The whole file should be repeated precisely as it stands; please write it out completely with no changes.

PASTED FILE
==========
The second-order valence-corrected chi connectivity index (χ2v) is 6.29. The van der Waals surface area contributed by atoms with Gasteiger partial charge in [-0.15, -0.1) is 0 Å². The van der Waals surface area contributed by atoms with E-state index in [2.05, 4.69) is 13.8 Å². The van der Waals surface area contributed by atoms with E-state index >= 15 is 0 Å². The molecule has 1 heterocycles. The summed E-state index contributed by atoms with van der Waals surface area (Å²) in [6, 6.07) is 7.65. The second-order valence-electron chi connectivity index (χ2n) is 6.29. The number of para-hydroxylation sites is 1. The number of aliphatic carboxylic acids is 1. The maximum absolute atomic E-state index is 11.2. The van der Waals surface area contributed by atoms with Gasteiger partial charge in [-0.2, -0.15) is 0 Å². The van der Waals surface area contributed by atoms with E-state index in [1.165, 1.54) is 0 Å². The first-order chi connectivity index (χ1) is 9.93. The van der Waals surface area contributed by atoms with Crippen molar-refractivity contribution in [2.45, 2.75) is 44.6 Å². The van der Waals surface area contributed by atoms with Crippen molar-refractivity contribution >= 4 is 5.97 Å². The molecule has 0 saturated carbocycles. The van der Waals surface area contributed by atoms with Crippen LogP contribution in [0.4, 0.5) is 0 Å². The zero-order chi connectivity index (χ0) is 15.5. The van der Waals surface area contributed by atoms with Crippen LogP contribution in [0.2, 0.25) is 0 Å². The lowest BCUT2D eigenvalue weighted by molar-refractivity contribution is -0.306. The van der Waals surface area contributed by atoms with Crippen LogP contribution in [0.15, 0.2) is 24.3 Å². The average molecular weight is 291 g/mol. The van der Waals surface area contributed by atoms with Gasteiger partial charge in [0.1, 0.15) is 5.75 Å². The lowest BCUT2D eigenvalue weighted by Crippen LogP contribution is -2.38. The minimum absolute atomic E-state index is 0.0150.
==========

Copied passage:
The second-order valence-corrected chi connectivity index (χ2v) is 6.29. The van der Waals surface area contributed by atoms with Gasteiger partial charge in [-0.15, -0.1) is 0 Å². The van der Waals surface area contributed by atoms with E-state index in [2.05, 4.69) is 13.8 Å². The van der Waals surface area contributed by atoms with E-state index >= 15 is 0 Å². The molecule has 1 heterocycles. The summed E-state index contributed by atoms with van der Waals surface area (Å²) in [6, 6.07) is 7.65. The second-order valence-electron chi connectivity index (χ2n) is 6.29. The number of para-hydroxylation sites is 1. The number of aliphatic carboxylic acids is 1. The maximum absolute atomic E-state index is 11.2. The van der Waals surface area contributed by atoms with Gasteiger partial charge in [-0.2, -0.15) is 0 Å². The van der Waals surface area contributed by atoms with E-state index in [1.165, 1.54) is 0 Å². The first-order chi connectivity index (χ1) is 9.93. The van der Waals surface area contributed by atoms with Crippen molar-refractivity contribution in [2.45, 2.75) is 44.6 Å². The van der Waals surface area contributed by atoms with Crippen molar-refractivity contribution >= 4 is 5.97 Å². The molecule has 0 saturated carbocycles. The van der Waals surface area contributed by atoms with Crippen LogP contribution in [0.4, 0.5) is 0 Å². The zero-order chi connectivity index (χ0) is 15.5. The van der Waals surface area contributed by atoms with Crippen LogP contribution in [0.2, 0.25) is 0 Å². The lowest BCUT2D eigenvalue weighted by molar-refractivity contribution is -0.306. The van der Waals surface area contributed by atoms with Crippen LogP contribution in [0.15, 0.2) is 24.3 Å². The average molecular weight is 291 g/mol. The van der Waals surface area contributed by atoms with Gasteiger partial charge in [0.1, 0.15) is 5.75 Å². The lowest BCUT2D eigenvalue weighted by Crippen LogP contribution is -2.38. The minimum absolute atomic E-state index is 0.0150.